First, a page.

Airlines allowing back passengers banned over mask refusal

Coronavirus

(NewsNation) —Delta, United and American airlines are allowing thousands of passengers previously banned from flying for refusing to wear masks to once again fly.

The announcement from the airlines comes on the tail of the Biden administration announcing earlier this week it would no longer enforce a federal mandate that required masks be worn on public transit and flights.

Delta’s CEO sent a letter to the attorney general earlier this year pushing for a national no fly-list. Yet, the CEOs are confident now that the passengers will return to their airlines.

“We have talked to them individually,” United CEO Scott Kirby told NBC on Thursday. “Many of them assure us that now that the mask mandate is off, everything is going to be fine, and I trust that the vast majority of them will.”

American Airlines Chief Government Affairs Officer Nate Gatten told reporters that “in most cases,” people who were banned over masks will be allowed back.

“In cases where an incident may have started with face mask noncompliance and escalated into anything involving something more serious — certainly an assault on one of our team members or customers — those passengers … will never be allowed to travel with us again,” Gatten said.

Delta Air Lines spokesman Morgan Durrant said the airline will restore flying privileges after a case-by-case review and the customer’s understanding of expected behavior.

“Any further disregard for the policies that keep us all safe will result in placement on Delta’s permanent no-fly list,” he said.

NewsNation travel reporter Dayvee Sutton said on NewsNation “Prime” she believes the airlines are trying to restore a “bit of goodwill” by reversing the passenger bans.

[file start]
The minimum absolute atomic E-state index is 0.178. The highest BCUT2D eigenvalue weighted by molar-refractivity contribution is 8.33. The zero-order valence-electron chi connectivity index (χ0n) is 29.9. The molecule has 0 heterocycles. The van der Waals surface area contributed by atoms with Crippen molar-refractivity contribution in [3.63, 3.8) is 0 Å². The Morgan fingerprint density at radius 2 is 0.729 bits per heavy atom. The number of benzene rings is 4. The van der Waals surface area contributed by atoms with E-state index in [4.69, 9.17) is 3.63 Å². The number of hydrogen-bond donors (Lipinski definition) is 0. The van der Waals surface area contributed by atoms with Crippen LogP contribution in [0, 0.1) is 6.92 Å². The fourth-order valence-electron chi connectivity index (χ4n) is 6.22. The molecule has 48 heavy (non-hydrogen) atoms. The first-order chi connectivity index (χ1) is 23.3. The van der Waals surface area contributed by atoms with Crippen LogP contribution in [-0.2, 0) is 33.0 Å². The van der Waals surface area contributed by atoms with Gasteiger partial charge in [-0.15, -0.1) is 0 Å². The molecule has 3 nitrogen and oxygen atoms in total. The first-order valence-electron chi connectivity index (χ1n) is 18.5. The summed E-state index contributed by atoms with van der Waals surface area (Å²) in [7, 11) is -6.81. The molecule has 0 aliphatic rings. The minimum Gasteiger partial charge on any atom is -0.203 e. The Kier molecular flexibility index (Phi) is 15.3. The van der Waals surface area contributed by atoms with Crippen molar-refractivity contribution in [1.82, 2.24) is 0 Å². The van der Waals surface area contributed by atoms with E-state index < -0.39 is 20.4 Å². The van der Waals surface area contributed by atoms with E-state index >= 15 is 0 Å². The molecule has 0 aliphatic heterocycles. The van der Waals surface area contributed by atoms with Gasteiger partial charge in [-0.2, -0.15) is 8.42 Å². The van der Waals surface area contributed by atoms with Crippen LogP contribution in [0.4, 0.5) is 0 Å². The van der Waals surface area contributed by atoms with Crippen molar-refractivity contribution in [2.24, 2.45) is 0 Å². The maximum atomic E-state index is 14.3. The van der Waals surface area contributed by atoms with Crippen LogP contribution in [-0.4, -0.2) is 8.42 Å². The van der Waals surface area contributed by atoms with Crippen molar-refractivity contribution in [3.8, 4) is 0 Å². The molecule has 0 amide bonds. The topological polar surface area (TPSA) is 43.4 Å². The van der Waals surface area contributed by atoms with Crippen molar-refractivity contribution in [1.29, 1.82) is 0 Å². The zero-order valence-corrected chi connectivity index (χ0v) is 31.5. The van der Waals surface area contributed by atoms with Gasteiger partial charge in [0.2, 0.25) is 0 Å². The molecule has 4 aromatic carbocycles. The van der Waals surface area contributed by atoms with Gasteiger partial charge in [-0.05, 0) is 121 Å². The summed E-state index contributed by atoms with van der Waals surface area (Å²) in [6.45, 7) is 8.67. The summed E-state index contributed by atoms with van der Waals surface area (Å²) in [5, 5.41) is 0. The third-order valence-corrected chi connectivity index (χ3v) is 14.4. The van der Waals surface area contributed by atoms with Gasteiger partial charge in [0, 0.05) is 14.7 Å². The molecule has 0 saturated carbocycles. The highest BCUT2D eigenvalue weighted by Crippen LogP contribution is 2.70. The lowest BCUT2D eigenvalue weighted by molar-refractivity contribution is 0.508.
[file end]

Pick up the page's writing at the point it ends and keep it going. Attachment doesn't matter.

“What it’s going to come down to is there is still tension between transport workers union, that’s the second-largest airline union in the U.S., they’re actually not happy with this because they want to airlines to consult with them before letting potentially dangerous people back on the planes,” Sutton said.

The FAA said it’s zero-tolerance policy for dealing with unruly passengers will remain in effect despite the airlines’ reversal on banned passengers. This in-turn might affect people’s wallets, Sutton said.

Fines up to $37,000 can be dished out to passengers that act unruly on planes and the FAA said it is a “promise” those fines will be handed out.

Southwest said a judge’s ruling that struck down the federal mandate won’t change its decision to bar an undisclosed number of passengers. Alaska Airlines said it will welcome back some of the passengers previously banned for not wearing a mask, but will continue barring those who were particularly unruly.

The FAA has logged more than 1,200 cases of unruly passengers on flights this year; 65% of the incidents were mask related. Since the start of 2021, airlines reported more than 7,000 incidents of unruly passengers on flights.

Several thousand passengers wound up on airline no-fly lists, although the exact number is unclear because American and Southwest have never disclosed how many people they banned.

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